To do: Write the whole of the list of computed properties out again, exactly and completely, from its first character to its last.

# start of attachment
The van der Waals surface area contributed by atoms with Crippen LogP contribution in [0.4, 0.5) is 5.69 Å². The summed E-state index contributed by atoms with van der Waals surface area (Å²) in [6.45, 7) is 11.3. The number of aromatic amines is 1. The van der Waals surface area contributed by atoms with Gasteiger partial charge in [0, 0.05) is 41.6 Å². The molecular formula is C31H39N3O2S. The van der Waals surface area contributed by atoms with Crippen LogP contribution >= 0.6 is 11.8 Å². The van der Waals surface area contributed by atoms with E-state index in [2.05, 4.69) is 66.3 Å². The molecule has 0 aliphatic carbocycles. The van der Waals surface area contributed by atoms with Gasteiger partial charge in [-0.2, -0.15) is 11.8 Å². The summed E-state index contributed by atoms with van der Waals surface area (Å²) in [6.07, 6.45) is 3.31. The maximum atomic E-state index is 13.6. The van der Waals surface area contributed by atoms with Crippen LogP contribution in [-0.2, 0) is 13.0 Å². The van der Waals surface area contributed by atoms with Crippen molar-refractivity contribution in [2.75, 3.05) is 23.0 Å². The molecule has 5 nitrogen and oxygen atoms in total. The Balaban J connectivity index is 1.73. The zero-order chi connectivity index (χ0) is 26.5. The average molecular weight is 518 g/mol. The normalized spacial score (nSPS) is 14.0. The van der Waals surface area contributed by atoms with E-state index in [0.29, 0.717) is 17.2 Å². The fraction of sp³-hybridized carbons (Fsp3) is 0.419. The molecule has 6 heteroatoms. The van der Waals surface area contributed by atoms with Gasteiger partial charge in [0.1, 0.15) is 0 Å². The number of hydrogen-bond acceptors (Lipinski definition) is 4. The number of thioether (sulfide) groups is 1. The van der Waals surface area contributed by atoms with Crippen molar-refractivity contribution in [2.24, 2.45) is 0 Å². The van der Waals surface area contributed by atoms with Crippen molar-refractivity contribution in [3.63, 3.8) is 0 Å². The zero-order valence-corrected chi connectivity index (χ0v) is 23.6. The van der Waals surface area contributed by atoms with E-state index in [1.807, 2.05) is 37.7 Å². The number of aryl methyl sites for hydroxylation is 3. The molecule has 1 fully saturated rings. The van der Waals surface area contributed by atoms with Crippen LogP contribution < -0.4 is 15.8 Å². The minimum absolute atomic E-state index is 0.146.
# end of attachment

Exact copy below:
The van der Waals surface area contributed by atoms with Crippen LogP contribution in [0.4, 0.5) is 5.69 Å². The summed E-state index contributed by atoms with van der Waals surface area (Å²) in [6.45, 7) is 11.3. The number of aromatic amines is 1. The van der Waals surface area contributed by atoms with Gasteiger partial charge in [0, 0.05) is 41.6 Å². The molecular formula is C31H39N3O2S. The van der Waals surface area contributed by atoms with Crippen LogP contribution >= 0.6 is 11.8 Å². The van der Waals surface area contributed by atoms with E-state index in [2.05, 4.69) is 66.3 Å². The molecule has 0 aliphatic carbocycles. The van der Waals surface area contributed by atoms with Gasteiger partial charge in [-0.2, -0.15) is 11.8 Å². The summed E-state index contributed by atoms with van der Waals surface area (Å²) in [6.07, 6.45) is 3.31. The maximum atomic E-state index is 13.6. The van der Waals surface area contributed by atoms with Crippen LogP contribution in [-0.2, 0) is 13.0 Å². The van der Waals surface area contributed by atoms with Crippen molar-refractivity contribution in [2.75, 3.05) is 23.0 Å². The molecule has 5 nitrogen and oxygen atoms in total. The Balaban J connectivity index is 1.73. The zero-order chi connectivity index (χ0) is 26.5. The average molecular weight is 518 g/mol. The normalized spacial score (nSPS) is 14.0. The van der Waals surface area contributed by atoms with E-state index in [0.29, 0.717) is 17.2 Å². The fraction of sp³-hybridized carbons (Fsp3) is 0.419. The molecule has 6 heteroatoms. The van der Waals surface area contributed by atoms with Gasteiger partial charge in [0.1, 0.15) is 0 Å². The number of hydrogen-bond acceptors (Lipinski definition) is 4. The number of thioether (sulfide) groups is 1. The van der Waals surface area contributed by atoms with Crippen molar-refractivity contribution in [2.24, 2.45) is 0 Å². The van der Waals surface area contributed by atoms with Crippen molar-refractivity contribution in [3.63, 3.8) is 0 Å². The zero-order valence-corrected chi connectivity index (χ0v) is 23.6. The van der Waals surface area contributed by atoms with E-state index in [1.807, 2.05) is 37.7 Å². The number of aryl methyl sites for hydroxylation is 3. The molecule has 1 fully saturated rings. The van der Waals surface area contributed by atoms with Crippen LogP contribution < -0.4 is 15.8 Å². The minimum absolute atomic E-state index is 0.146.